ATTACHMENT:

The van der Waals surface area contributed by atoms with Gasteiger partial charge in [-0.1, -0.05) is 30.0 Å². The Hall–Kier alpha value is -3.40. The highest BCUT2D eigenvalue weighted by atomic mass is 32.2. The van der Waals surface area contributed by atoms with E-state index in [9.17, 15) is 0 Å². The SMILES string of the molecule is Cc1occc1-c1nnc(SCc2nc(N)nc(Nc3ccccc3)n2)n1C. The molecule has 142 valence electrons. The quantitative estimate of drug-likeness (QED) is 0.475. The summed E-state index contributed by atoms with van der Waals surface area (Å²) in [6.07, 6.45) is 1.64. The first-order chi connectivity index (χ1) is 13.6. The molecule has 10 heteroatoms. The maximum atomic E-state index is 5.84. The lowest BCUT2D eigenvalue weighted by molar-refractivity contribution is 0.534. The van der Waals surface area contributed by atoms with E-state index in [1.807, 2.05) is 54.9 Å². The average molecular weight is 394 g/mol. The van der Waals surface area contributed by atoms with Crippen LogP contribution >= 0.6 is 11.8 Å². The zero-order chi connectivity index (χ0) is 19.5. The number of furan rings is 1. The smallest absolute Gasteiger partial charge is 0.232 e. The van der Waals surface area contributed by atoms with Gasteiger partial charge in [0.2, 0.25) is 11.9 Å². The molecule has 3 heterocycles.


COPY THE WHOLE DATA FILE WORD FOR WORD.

The van der Waals surface area contributed by atoms with Gasteiger partial charge in [-0.1, -0.05) is 30.0 Å². The Hall–Kier alpha value is -3.40. The highest BCUT2D eigenvalue weighted by atomic mass is 32.2. The van der Waals surface area contributed by atoms with E-state index in [9.17, 15) is 0 Å². The SMILES string of the molecule is Cc1occc1-c1nnc(SCc2nc(N)nc(Nc3ccccc3)n2)n1C. The molecule has 142 valence electrons. The quantitative estimate of drug-likeness (QED) is 0.475. The summed E-state index contributed by atoms with van der Waals surface area (Å²) in [6.07, 6.45) is 1.64. The first-order chi connectivity index (χ1) is 13.6. The molecule has 10 heteroatoms. The maximum atomic E-state index is 5.84. The lowest BCUT2D eigenvalue weighted by molar-refractivity contribution is 0.534. The van der Waals surface area contributed by atoms with E-state index in [1.807, 2.05) is 54.9 Å². The average molecular weight is 394 g/mol. The van der Waals surface area contributed by atoms with Crippen LogP contribution >= 0.6 is 11.8 Å². The zero-order chi connectivity index (χ0) is 19.5. The number of furan rings is 1. The smallest absolute Gasteiger partial charge is 0.232 e. The van der Waals surface area contributed by atoms with Gasteiger partial charge in [0.2, 0.25) is 11.9 Å². The molecule has 3 heterocycles.